Dwingeloo, 11 June 2014
Today, ASTRON and the Polish LOFAR consortium POLFAR signed a contract for the construction of three new antenna stations for the International LOFAR Telescope (ILT) in the north, west and south of Poland. Signing of the contract took place at the University of Warmia and Mazury in Olsztyn in Poland in the presence of representatives of ASTRON, the Polish Ministry of Science and Higher Education and local governments, and representatives of the Polish astronomical and space sciences communities.
At the end of 2013, POLFAR received a grant from the Polish Minister of Science and Higher Education for the construction and equipment of three international LOFAR stations as part of their national research infrastructure investment. The new LOFAR stations will be located in Łazy (in southern Poland, operated by the Jagiellonian University in Krakow), Bałdy (in northern Poland, operated by the University of Warmia and Mazury in Olsztyn), and Borówiec (in western Poland, operated by the Space Research Centre of the Polish Academy of Sciences). The formal agreement between the POLFAR consortium and ASTRON now marks the start of the preparations for the roll-out of these new stations.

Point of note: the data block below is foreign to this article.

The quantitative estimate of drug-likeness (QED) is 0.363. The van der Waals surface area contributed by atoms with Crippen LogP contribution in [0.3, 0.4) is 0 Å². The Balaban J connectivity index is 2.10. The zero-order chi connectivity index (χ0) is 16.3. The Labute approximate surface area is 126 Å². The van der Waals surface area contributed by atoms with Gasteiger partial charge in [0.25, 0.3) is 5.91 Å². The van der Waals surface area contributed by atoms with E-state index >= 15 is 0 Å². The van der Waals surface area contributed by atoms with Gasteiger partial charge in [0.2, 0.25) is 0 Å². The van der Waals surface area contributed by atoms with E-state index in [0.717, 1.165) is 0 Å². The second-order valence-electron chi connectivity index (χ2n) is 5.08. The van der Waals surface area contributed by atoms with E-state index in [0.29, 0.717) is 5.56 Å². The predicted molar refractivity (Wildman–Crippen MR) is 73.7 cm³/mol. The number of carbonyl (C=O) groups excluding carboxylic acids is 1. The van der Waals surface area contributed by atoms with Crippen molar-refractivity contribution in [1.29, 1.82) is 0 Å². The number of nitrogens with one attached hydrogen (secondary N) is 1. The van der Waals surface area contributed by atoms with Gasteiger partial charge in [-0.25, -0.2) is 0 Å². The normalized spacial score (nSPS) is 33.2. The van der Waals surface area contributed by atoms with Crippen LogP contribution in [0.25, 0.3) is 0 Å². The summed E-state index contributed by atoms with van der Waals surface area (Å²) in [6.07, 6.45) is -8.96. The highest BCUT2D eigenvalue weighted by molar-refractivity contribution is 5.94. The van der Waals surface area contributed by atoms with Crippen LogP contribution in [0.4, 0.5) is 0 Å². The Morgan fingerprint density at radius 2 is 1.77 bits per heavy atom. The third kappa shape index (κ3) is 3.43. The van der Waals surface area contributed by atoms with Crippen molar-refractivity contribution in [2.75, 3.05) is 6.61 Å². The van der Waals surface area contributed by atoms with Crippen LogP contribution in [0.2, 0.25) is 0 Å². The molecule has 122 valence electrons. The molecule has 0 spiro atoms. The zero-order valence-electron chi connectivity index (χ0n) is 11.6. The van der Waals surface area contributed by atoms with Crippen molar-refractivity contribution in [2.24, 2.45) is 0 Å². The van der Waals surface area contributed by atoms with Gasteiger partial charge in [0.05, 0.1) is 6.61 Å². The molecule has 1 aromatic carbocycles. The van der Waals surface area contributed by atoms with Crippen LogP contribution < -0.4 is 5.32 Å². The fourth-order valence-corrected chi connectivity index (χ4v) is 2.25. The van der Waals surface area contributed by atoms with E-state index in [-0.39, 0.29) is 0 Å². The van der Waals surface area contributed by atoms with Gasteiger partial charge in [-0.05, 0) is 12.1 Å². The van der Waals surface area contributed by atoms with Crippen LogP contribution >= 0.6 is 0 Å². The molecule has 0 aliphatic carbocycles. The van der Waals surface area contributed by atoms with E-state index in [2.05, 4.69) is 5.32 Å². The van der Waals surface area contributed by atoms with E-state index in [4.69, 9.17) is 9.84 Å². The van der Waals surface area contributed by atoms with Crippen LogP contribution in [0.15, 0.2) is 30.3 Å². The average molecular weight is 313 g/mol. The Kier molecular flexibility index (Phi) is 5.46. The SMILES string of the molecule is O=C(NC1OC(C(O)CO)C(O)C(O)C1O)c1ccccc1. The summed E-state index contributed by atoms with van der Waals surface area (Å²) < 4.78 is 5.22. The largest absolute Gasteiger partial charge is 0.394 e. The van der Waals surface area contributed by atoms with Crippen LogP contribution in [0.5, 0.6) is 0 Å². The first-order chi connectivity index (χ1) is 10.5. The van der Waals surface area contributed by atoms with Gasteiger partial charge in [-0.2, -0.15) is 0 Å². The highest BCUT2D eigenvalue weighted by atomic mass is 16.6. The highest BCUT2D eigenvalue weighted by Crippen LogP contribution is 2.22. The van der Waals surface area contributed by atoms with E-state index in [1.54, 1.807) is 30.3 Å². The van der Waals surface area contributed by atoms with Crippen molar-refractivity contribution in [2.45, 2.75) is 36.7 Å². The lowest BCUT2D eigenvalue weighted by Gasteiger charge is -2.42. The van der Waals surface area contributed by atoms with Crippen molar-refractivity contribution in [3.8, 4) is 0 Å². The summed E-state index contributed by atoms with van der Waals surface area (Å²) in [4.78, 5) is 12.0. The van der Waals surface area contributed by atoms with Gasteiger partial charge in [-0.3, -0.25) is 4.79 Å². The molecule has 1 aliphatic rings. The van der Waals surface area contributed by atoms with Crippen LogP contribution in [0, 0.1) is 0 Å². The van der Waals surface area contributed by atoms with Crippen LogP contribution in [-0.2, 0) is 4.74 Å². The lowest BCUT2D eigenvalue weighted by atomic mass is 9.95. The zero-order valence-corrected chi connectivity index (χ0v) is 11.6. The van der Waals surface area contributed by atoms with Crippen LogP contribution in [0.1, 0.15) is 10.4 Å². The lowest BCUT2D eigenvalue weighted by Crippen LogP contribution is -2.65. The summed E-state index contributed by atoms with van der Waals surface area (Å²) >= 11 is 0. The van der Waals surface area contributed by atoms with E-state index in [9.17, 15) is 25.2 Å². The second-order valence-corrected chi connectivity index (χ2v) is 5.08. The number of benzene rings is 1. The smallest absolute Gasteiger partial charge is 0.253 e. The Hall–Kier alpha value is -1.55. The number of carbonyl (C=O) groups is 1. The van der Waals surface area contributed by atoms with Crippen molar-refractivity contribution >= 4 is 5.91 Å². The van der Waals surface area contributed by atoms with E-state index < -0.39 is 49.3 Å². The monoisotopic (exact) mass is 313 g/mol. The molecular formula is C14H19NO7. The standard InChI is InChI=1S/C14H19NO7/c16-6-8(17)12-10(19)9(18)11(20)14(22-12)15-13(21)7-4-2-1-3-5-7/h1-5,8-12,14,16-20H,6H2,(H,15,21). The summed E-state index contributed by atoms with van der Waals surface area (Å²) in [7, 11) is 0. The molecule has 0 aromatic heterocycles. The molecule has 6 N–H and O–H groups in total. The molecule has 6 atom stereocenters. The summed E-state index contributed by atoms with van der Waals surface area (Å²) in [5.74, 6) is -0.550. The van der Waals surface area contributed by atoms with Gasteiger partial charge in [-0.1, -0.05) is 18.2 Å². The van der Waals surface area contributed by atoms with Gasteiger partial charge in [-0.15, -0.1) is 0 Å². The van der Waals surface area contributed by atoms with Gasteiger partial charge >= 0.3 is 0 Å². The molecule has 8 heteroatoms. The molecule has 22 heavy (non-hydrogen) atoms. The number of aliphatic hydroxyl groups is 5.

LOFAR, designed and built by ASTRON Netherlands Institute for Radio Astronomy, is a transformational radio telescope that is uniquely powerful and versatile for studies at the lowest frequencies that can be observed from Earth. With LOFAR, astronomers can look back billions of years to a time before the first stars and galaxies were formed (the so-called ‘Dark Ages’), they can survey vast areas of the low-frequency radio sky, and they can be constantly on the lookout for some of the most energetic and burst-like events in the universe. Astronomical interests in Poland range from neutral hydrogen distribution in the distant early universe, to the timing of pulsars, and to studies of magnetic fields in various intergalactic, interstellar, planetary, and solar environments.